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Do not think of yourself more highly than you ought. –Romans 12:3 NIV
“I can see!” I emailed several friends after I got new eyeglasses. “No more lugging around a magnifying glass from room to room.”
I hadn’t realized how bad my eyes had gotten since my eye doctor appointment a year earlier. I should have recognized the symptoms—at 58, I’d been down that road before. First I complain the letters on everything from ibuprofen bottles to coupons to nutrition labels are too small.
“How do they expect people to read such tiny letters?” I grumble. Over time, I gradually realize the problem is not with “them,” but with me.
But still I was amazed when I got my new eyeglasses how clearer the letters were in my daily devotional booklet, on my computer screen, and even my own handwriting. Ever try to write with a pen in one hand and a magnifying glass in the other? I don’t know how many emails I sent with misspellings and typos because I couldn’t see them. I honestly hadn’t realized how bad my eyes really were.
Now I know.
I’m the same way with sin. First I deny I have a problem. I haven’t murdered anyone or cheated on my income taxes. One time I even went back into the grocery store when I realized the checkout person didn’t charge me for a package of lunchmeat. I was pretty proud of myself that day. Almost broke my arm patting myself on the back.
But sin is subtle, sneaky. Like the envy I thought I didn’t have until God revealed it to me. Like the pride He opens my eyes to see.
“I can’t be proud, Lord,” I protest.
I remind Him of how I’ve stopped fishing for compliments and how well I’ve learned to keep my mouth shut or add “Lord willing” or “praise God” to anything that sounds like I might be boasting. I jog His memory (like it needs jogging) about how I do things for others more and expect them to do things for me less.
“Look how far I’ve come, Lord,” I say once I’ve bored Him with my goody two-shoes list.
But look how far you have to go.
And then it’s His turn to remind me—of the times I say, “Don’t those idiots know they’re supposed to turn on their headlights when it’s snowing/raining/foggy?” Or when I complain about drivers who don’t use turn signals, abuse the right-turn-on-red law, run red lights, don’t come to a complete stop at stop signs, don’t stop for pedestrians waiting to cross the street (especially if I’m the pedestrian), or blast me with their high beams. It’s like I’m a good Christian everywhere but behind the wheel.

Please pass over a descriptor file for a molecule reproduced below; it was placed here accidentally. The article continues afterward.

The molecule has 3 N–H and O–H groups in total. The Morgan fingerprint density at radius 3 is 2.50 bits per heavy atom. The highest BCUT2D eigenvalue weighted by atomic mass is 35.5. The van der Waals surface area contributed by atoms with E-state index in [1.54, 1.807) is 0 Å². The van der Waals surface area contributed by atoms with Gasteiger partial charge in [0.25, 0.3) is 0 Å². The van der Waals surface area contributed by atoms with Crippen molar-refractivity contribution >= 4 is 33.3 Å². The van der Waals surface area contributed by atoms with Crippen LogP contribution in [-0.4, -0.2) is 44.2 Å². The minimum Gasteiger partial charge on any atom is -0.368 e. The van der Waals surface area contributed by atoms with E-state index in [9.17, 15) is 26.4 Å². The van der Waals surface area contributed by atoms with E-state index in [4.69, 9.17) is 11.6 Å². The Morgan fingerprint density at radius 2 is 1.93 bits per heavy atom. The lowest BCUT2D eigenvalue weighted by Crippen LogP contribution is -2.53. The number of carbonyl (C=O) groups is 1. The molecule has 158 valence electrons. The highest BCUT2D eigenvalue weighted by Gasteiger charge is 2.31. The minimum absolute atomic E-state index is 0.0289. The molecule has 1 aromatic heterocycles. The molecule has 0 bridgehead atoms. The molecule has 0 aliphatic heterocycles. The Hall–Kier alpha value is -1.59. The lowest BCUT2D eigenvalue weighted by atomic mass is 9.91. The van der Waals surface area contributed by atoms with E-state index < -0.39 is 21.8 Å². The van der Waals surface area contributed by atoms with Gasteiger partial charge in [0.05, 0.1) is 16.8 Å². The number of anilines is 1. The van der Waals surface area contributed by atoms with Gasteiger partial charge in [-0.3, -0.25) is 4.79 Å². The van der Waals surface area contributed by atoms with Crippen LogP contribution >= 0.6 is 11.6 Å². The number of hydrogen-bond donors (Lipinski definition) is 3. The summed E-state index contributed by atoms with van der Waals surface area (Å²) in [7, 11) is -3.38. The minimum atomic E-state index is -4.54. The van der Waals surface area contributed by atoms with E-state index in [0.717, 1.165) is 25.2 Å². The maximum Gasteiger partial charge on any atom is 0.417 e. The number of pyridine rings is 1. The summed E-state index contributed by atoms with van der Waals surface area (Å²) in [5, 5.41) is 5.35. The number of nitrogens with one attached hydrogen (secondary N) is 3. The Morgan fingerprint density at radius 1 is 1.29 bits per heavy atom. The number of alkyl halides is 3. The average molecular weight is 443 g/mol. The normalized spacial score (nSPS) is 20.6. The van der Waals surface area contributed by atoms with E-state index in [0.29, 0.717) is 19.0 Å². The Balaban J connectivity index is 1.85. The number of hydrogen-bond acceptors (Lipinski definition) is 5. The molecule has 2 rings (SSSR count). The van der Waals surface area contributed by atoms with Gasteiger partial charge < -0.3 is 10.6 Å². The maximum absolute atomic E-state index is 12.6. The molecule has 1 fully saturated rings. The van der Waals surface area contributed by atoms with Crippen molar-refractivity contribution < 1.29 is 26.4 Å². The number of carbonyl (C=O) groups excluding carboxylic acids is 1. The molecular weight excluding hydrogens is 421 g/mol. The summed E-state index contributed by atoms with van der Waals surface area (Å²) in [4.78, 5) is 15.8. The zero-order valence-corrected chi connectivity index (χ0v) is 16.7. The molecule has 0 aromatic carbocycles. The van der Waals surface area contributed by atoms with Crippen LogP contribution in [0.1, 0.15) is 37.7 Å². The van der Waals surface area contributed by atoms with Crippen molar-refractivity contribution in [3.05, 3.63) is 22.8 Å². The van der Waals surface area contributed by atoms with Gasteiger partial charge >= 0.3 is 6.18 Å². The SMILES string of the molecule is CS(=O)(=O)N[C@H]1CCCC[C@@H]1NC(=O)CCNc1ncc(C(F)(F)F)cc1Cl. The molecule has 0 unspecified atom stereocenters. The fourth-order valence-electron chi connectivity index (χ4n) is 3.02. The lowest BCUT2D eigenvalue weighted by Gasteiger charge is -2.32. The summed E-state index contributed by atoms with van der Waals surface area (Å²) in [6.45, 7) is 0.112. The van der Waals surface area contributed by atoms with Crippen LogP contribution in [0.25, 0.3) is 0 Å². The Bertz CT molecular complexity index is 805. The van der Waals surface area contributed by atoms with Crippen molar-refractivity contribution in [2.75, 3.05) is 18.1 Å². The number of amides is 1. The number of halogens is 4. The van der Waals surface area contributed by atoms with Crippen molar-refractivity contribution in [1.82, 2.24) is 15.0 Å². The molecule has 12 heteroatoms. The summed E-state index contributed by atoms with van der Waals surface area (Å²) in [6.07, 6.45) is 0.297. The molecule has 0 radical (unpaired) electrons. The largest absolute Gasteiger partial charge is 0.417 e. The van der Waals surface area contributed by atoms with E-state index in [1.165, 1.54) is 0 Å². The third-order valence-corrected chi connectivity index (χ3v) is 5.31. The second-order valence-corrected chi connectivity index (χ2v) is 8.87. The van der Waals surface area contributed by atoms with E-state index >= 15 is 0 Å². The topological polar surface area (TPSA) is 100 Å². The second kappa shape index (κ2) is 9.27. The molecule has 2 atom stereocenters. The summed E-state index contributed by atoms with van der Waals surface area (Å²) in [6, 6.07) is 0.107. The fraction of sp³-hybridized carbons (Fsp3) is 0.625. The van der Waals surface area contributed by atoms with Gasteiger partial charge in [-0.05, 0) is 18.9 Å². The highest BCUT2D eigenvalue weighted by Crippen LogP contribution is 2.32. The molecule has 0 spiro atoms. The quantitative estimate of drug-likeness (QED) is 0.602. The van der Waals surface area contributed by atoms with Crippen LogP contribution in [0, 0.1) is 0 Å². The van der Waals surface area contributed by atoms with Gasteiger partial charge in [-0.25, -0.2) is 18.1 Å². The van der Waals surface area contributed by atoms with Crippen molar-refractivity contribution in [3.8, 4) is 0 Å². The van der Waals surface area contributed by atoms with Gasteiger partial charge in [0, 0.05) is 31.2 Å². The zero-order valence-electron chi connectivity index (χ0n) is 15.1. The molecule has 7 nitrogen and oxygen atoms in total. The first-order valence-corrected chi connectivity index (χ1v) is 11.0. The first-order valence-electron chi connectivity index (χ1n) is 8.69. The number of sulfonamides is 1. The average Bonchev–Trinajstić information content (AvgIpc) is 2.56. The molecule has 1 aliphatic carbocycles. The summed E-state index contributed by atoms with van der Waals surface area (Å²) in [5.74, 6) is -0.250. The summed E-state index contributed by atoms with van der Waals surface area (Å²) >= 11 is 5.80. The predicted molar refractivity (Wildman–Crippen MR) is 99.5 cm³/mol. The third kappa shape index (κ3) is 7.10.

Lurking in me is a critical spirit that shows itself when I judge others. They might be wrong, but, like the Good Book says, I’ve got to take the log out of my own eye first.
There’s a fine line, I’ve learned, between pride and humility. Not a gulf, not a chasm, as we so often think. But a sneaky, subtle, sometimes invisible line only the magnifying glass of God’s Word and the updated eyeglasses of His Holy Spirit can reveal.
Not all pride is sinful. It’s OK to have pride of country, of accomplishment, or family—note national pride during the Olympics. It’s OK to break out the pictures of your kids and grandkids, to plaster a cling-on to your vehicle displaying the name of your little All-Star.
My mother never bragged about me. Maybe that’s why I have such a problem with pride. With being tempted to think of myself more highly than I ought. With denying that I have a problem with pride.
Where does pride cross the line from being honorable to sinful?
When pride focuses on self and becomes self-serving and blossoms into conceit, egotism, judgmentalism, and selfish ambition. It’s eye-opening to look up the synonyms of these words.
But, when we’re ready, God works in and with us to pluck out the root of pride so we won’t have so much “I” trouble.
Search me, O God, and know my heart; test my thoughts. Point out anything You find in me that makes You sad, and lead me along the path of everlasting life. Create in me a new, clean heart, filled with clean thoughts and right desires. Amen. (from Psalms 139:23–24; 51:10 LB)
Read and reflect on Matthew 7:1–5.
From God, Me, & a Cup of Tea for the Seasons, © 2018 Michele Huey. All rights reserved. Used with permission.